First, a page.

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thinking things through.

The past week of my professional life has been dedicated to meeting with teachers and reflecting on their writing workshops. The gist of our meetings involves discussing successes and general good stuff happening in workshop, as well as goals and hopes for next year. I’m touched by how driven many teachers are in the quest to constantly improve their practice for the students in their classrooms. It seems that in the face of No Child Left Untested, err Behind and the constant degradation of public schools, many teachers have found the will to continue doing what is best for kids, even if it appears out of sync with standardized testing.

Now if you’re a regular reader of this blog, you know I’m all about balance. I tend to preach balance between standardized prompt experiences and pure workshop experiences.

However, if I were to tip the scales and choose a side, it would be that of workshop. I believe writing workshop does prepare students for standardized tests. I believe teaching according to best practices prepares students for standardized tests. I believe caring about students, reading a poem aloud because it reminds you of a student, sending a kid on a silly scavenger hunt prepares students for standardized tests. I believe sharing our passion for language arts prepares students for standardized tests.

What will happen if we take away our joy of teaching in order to prepare kids to get better scores? What will happen if we sacrifice building relationships in the name of more grammar instruction? What will happen if we crumble under the pressure to conform our instruction to standardized tests?

When asked, “What is your goal for next year,” a teacher answered me, “For my classes to get the highest score on our district writing prompt.”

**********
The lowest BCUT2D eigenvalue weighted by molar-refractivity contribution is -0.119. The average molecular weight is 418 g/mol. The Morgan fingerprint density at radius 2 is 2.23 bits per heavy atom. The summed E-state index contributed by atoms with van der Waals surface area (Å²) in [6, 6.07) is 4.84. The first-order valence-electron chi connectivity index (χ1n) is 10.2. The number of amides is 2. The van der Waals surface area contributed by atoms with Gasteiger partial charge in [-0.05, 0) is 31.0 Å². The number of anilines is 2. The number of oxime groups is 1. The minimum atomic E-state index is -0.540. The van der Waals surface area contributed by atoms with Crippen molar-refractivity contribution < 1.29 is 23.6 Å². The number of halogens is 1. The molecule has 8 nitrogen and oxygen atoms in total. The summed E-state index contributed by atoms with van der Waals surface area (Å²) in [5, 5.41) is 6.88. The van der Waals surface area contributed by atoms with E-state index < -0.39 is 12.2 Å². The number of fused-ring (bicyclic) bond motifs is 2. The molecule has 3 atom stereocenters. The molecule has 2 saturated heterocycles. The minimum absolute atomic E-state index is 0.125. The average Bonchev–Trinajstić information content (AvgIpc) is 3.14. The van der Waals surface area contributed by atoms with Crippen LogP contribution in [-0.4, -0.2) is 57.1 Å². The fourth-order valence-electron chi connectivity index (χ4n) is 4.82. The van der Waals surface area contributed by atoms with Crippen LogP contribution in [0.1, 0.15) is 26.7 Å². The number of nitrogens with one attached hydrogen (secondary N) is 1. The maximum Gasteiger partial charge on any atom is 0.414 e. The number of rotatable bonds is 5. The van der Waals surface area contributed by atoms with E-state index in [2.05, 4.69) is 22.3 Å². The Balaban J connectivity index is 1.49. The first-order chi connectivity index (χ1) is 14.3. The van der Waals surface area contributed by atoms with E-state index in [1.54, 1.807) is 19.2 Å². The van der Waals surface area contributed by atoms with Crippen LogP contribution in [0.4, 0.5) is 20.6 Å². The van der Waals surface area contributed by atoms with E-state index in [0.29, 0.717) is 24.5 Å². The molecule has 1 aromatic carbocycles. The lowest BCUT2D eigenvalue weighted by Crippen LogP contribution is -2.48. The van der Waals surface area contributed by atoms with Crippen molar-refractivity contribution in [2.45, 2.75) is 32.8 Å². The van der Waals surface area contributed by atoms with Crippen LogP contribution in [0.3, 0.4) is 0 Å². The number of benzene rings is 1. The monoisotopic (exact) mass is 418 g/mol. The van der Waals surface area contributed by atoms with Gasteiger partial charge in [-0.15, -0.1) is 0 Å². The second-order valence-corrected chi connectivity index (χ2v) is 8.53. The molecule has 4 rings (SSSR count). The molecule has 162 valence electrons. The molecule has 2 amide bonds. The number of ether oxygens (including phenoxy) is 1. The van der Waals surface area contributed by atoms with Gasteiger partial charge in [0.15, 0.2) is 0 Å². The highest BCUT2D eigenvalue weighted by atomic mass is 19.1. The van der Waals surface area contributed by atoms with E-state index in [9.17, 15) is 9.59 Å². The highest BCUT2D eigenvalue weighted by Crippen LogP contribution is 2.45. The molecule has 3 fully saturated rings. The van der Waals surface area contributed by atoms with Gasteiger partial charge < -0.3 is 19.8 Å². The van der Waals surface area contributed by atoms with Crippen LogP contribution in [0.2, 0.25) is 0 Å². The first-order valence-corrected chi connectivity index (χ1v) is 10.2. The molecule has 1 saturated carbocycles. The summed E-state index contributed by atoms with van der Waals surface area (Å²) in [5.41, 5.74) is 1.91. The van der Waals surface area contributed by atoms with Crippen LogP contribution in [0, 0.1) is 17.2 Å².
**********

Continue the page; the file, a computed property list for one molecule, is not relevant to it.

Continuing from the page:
I sat in silence.

The teacher continued, “Isn’t that what it’s all about? To raise scores? I suppose I also desire for all of my students to pass the ISTEP test.”

My silence sent the wrong message. The teacher thought I was judging, that I wanted some other answer. But all I felt inside was sadness.

I was sad that all this teacher has to offer — humor and experience and a genuine love and understanding of language arts — was reduced to helping students do better on some stinkin’ test.

Then I was angry. Angry that so much pressure has been put on teachers, that we believe our roles are reduced to that of “score-increasers.” Angry that this good teacher isn’t valued.

And I understand. I understand the frustration of having scores placed on a graph and put up on a big screen in front of the entire staff and being told, “If we don’t increase our language arts scores we will be a failing school . . . ” I understand the sinking feeling of getting class lists back with blocks of yellow highlight indicating all of the students who didn’t pass the district assessment. I understand feeling those above us don’t care about the growth and improvement students make unless it yields a passing test score.

I understand. But I’m sad. And angry.

And still trying to sort it all out.

Ruth Ayres View All

Unhurried. Finding the magic in the middle of living. Capturing a life of ridiculous grace + raw stories.

4 thoughts on “thinking things through. Leave a comment

  1. I want to thank you for writing what my colleagues and I have been feeling. This year, a core group in our building took on the workshop model completely in language arts and math. Throughout this process, we developed relationships with our students and strengthened our relationships with each other. We saw success in promising readers. Those readers were “asking” to read during inside recess, where before they were fighting reading at all costs. We saw students independently writing, collaborating with one another, publishing, and sharing their written pieces. We saw students work together to solve complicated math challenges. When it came time for the standardized test, they were prepared. We were a team and we trained all year. On the day of the tests, I had to hold back tears as I looked at my group of 4th graders tackling another challenge with determination. They gave their all and that is all I or their parents can ask of them. I was very proud of them, but most of all I was proud of the success they have shown all year. Those students moved mountains this year and I am excited about other strategies to use next year. For me…the workshop WORKS!!!!